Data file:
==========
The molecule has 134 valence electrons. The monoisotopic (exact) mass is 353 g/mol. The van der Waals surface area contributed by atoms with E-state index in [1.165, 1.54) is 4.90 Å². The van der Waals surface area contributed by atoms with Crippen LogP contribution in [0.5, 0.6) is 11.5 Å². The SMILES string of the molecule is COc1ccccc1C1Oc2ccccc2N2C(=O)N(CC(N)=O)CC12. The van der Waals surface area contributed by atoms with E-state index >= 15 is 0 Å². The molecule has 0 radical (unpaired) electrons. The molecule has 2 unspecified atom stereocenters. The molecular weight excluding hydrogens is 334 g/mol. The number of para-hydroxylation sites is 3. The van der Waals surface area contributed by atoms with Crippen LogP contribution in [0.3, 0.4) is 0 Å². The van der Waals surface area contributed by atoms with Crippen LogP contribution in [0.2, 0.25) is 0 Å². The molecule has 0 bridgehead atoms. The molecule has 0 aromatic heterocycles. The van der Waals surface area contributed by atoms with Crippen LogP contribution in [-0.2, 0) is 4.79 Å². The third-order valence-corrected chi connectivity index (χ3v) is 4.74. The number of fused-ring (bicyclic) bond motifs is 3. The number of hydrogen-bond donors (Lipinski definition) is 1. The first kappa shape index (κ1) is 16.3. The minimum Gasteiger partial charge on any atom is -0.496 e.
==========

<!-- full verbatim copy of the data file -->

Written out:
The molecule has 134 valence electrons. The monoisotopic (exact) mass is 353 g/mol. The van der Waals surface area contributed by atoms with E-state index in [1.165, 1.54) is 4.90 Å². The van der Waals surface area contributed by atoms with Crippen LogP contribution in [0.5, 0.6) is 11.5 Å². The SMILES string of the molecule is COc1ccccc1C1Oc2ccccc2N2C(=O)N(CC(N)=O)CC12. The van der Waals surface area contributed by atoms with E-state index >= 15 is 0 Å². The molecule has 0 radical (unpaired) electrons. The molecule has 2 unspecified atom stereocenters. The molecular weight excluding hydrogens is 334 g/mol. The number of para-hydroxylation sites is 3. The van der Waals surface area contributed by atoms with Crippen LogP contribution in [0.3, 0.4) is 0 Å². The van der Waals surface area contributed by atoms with Crippen LogP contribution in [0.2, 0.25) is 0 Å². The molecule has 0 bridgehead atoms. The molecule has 0 aromatic heterocycles. The van der Waals surface area contributed by atoms with Crippen LogP contribution in [-0.2, 0) is 4.79 Å². The third-order valence-corrected chi connectivity index (χ3v) is 4.74. The number of fused-ring (bicyclic) bond motifs is 3. The number of hydrogen-bond donors (Lipinski definition) is 1. The first kappa shape index (κ1) is 16.3. The minimum Gasteiger partial charge on any atom is -0.496 e.